In psychotherapy, codependents are not necessarily addicts and may not directly indulge in addictive behaviour. They are people who share a home with active abusers or have some form of relationship with such abusers that permits or enables abusive behaviours. Codependents frequently protect the abusers and enable them to continue with their destructive activity or behaviours. They suffer from the efflux, but are unable to stem the abuse or to change their own counter-productive behaviour.
Helping denialist codependents
Codependents prefer to misinterpret and deny their own complex dysfunctionality, unless comprehensively enlightened and persuaded. Resolving it calls for professional intervention.
Adult codependents may actually want abusive chaos to continue because it satisfies dysfunctional needs that they, themselves, carry in them. They may, for instance, crave importance, self-worth and the need for their caring and protective presence. To preserve their rewards, they can resist attempts to change the status quo and even side with the abuser to prevent remedial treatment.
Codependents often deny their own and the abuser’s hand in the problem. They blame it on an unintended situation created solely by the addictive material and argue that, in time, the addictive material, and with it the problem, will disappear by itself. They pose as strong characters who deserve credit for keeping a harsh situation under control and persevering in the face of conflict.
In some cases, a partner may be coerced to cooperate with an abuser because they fear physical harm, financial ruin or emotional rejection. Children always feel helpless, as they are usually wholly dependent on abusers, or overwhelmingly controlled by them. They can develop post-traumatic stress disorder that lasts into adulthood and can even be passed on to their own children.
The fly in the soup of codependents
Codependents are not addicts, but they live with abusers, or have close ties with them, and feel obligated to help them in ways that worsen the problem. Over time this creates confusing dilemmas for codependents, but they persist with their perplexing supportive behaviour.
In misguided attempts to help, family members and friends often facilitate abuse. They enable abusers to carry on with their misdeeds by lying or inventing excuses to protect and defend them, hiding their misconduct, taking responsibility for them, providing them with transport, money and drugs, and so on.
Sometimes the helpers, themselves, have hidden disorders that compel them to be codependents. They may have developed maladaptations after exposure to childhood trauma or painful events in adulthood. They often pick partners with backgrounds similar to their own, which increases the likelihood of codependent behaviour.
Codependents often see themselves as angels of mercy, instead of harmful sacrificial lambs. They contrive this delusion from the common social view that unselfish good deeds are commendable. They usually crave admiration and ignore the fact that they are actually accessories to injustice.
Some codependents are financially dependent on an abuser or fear other forms of harm unless they preserve and appease the abuser. They may be prevented by intimidation or by shame to expose their circumstances. Partners may fear physical or emotional retribution. Children are especially vulnerable when exposed to parental or other authoritative abusers.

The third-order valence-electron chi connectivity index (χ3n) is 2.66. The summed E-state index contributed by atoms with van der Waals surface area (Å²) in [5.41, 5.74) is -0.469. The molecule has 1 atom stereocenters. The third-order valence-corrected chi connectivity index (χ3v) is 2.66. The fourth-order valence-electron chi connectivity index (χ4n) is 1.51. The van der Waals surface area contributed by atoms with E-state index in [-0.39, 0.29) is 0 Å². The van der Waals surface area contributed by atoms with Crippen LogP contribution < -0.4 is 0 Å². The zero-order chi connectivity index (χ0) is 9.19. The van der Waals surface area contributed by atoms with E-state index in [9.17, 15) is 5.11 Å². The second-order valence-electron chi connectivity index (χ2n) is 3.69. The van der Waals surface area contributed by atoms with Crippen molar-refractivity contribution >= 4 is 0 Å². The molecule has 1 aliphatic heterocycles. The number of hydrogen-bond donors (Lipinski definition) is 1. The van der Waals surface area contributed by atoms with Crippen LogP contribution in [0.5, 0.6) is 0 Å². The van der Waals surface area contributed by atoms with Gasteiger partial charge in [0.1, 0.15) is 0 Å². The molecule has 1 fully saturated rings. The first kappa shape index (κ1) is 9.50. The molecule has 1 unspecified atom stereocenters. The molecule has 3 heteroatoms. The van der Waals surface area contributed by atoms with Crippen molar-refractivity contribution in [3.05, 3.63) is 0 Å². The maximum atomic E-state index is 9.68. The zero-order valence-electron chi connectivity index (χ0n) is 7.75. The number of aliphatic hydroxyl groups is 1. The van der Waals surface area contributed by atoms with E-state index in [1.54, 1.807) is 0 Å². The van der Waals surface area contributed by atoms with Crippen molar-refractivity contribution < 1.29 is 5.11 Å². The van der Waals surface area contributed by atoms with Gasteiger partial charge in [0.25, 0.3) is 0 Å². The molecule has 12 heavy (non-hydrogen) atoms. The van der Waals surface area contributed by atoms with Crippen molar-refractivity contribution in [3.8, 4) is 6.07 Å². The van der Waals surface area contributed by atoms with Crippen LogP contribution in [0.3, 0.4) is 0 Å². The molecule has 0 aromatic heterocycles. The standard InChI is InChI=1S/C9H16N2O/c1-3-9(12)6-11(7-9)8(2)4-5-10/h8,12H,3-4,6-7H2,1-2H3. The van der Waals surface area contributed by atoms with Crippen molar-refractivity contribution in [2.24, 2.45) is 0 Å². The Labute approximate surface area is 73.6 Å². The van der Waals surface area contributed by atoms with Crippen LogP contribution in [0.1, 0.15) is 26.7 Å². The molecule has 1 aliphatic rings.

For various, very complex reasons, it is hard to get codependents to admit or grasp their realities, or to convince them to implement changes. When they are confronted with hard facts, they often put on a pretense of understanding and promise to take corrective action to stamp out the abuse, but then they renege on their promises. This creates the chaotic situation of a dilemma inside a dilemma.
The solution for codependents
Codependency is often passed on from generation to generation, making intervention even more vital. To break the elusive grip of this erosive dysfunction, you need targeted advice that fits the specific situation.
The best way to approach codependency, is to reach out for professional assistance, as codependency reaches much deeper and wider than it appears to. Feel free to call the number on this page for confidential guidance by a friendly, experienced counsellor who walks the path with codependents every day.
Co-dependency refers to a behaviour of people within a relationship with a disorder in whereby they make themselves generally dependent on one or the other, regardless of a particular person or by an addicted person. In self-help groups for Anonymous Co-Addicts (CoDA), those affected share their experiences and learn to take responsibility for their own lives. It is debatable whether co-dependency can be classified as dependent or mixed personality disorder as not every co-dependent behaviour is pathological in nature.
Co-dependency Behaviours related to addicts
Examples of co-dependency include co-workers who cover up and/or compensate for substance abusing colleagues, family members who fund substance abuse, friends who legitimise consumption, for example, at joint celebrations, or physicians prescribing addictive medications contrary to the well being of the patient. Codependant relationships ultimately become accomplices to the addict. Co-dependent behaviour reduces the suffering of the addicted person and thus prolongs his illness and suffering duration.